About half of South Carolina hospitals have formally agreed to stop delivering babies early through Cesarean sections that are not medically necessary, in an effort to improve babies' health while reducing costs, a state Hospital Association executive said Friday.
All 45 hospitals in the state with maternity programs intend to sign the commitment, but some still need to identify who on their staff will be the onsite leader, said Dr. Rick Foster, the association's senior vice president of quality and patient safety.
The state's Medicaid agency has partnered with the association and other medical groups to eliminate elective deliveries prior to 39 weeks. The normal length of pregnancy is about 40 weeks. The commitment is part of the Birth Outcomes Initiative, which is aimed at reducing the number of low birth-weight babies.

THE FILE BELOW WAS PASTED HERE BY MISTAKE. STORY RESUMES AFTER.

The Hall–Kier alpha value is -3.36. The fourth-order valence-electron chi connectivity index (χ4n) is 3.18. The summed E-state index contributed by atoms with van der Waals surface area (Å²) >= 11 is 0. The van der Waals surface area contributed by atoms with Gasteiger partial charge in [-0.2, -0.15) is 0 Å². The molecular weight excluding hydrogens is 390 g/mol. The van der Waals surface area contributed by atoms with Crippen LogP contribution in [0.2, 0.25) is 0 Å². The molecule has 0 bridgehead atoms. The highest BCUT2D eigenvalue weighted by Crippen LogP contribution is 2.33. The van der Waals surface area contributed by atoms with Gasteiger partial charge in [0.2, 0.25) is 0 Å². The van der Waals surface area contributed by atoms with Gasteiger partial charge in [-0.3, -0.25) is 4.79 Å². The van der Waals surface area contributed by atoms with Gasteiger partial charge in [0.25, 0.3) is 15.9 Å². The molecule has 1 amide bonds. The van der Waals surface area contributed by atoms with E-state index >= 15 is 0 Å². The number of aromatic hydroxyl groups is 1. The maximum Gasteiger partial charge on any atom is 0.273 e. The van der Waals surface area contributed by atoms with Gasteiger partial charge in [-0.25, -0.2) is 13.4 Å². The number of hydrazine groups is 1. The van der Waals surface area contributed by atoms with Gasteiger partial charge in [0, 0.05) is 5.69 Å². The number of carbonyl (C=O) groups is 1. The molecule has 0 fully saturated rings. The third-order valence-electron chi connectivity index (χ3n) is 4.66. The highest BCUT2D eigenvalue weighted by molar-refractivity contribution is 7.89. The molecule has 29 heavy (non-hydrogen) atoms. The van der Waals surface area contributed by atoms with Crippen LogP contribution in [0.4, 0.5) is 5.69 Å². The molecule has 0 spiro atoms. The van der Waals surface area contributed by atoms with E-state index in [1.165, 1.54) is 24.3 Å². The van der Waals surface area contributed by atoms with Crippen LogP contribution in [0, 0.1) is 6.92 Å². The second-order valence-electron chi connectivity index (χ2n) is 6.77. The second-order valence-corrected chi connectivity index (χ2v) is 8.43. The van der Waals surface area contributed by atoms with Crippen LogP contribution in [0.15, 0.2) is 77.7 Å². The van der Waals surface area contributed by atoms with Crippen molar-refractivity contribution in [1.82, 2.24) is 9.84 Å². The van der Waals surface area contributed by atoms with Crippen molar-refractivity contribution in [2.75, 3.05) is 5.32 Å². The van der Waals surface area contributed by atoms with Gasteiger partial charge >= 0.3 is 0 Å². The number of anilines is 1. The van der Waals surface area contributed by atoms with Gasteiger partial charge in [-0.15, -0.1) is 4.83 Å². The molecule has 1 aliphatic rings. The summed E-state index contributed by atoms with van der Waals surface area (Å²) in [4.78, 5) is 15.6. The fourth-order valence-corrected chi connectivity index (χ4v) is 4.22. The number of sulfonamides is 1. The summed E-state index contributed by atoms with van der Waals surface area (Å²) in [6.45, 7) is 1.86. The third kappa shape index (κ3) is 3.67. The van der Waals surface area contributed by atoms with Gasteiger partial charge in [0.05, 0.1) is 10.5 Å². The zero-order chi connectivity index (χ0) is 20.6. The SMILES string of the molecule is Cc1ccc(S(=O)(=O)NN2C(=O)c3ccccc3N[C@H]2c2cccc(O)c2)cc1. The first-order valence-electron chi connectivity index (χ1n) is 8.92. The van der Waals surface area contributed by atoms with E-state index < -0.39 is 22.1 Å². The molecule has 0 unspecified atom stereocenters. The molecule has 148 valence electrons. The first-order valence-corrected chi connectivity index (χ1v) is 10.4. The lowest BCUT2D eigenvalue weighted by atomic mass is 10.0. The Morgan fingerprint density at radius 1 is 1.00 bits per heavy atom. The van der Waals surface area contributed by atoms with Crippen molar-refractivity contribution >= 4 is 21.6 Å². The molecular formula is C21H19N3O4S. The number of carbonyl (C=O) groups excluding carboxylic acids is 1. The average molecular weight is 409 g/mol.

"We live in a time and society where we want things when we want things. I think that translates to every aspect of our lives," said Megan Branham, director of program services for the March of Dimes' state chapter.
Over the past two decades, she said, the number of infants born before 37 weeks has increased 30 percent, accounting in 2008 for 12 percent of all births nationally. It accounted for 14 percent in South Carolina, or one in every seven babies born. Branham said one reason for the trend is moms deciding to give birth early for non-medical reasons.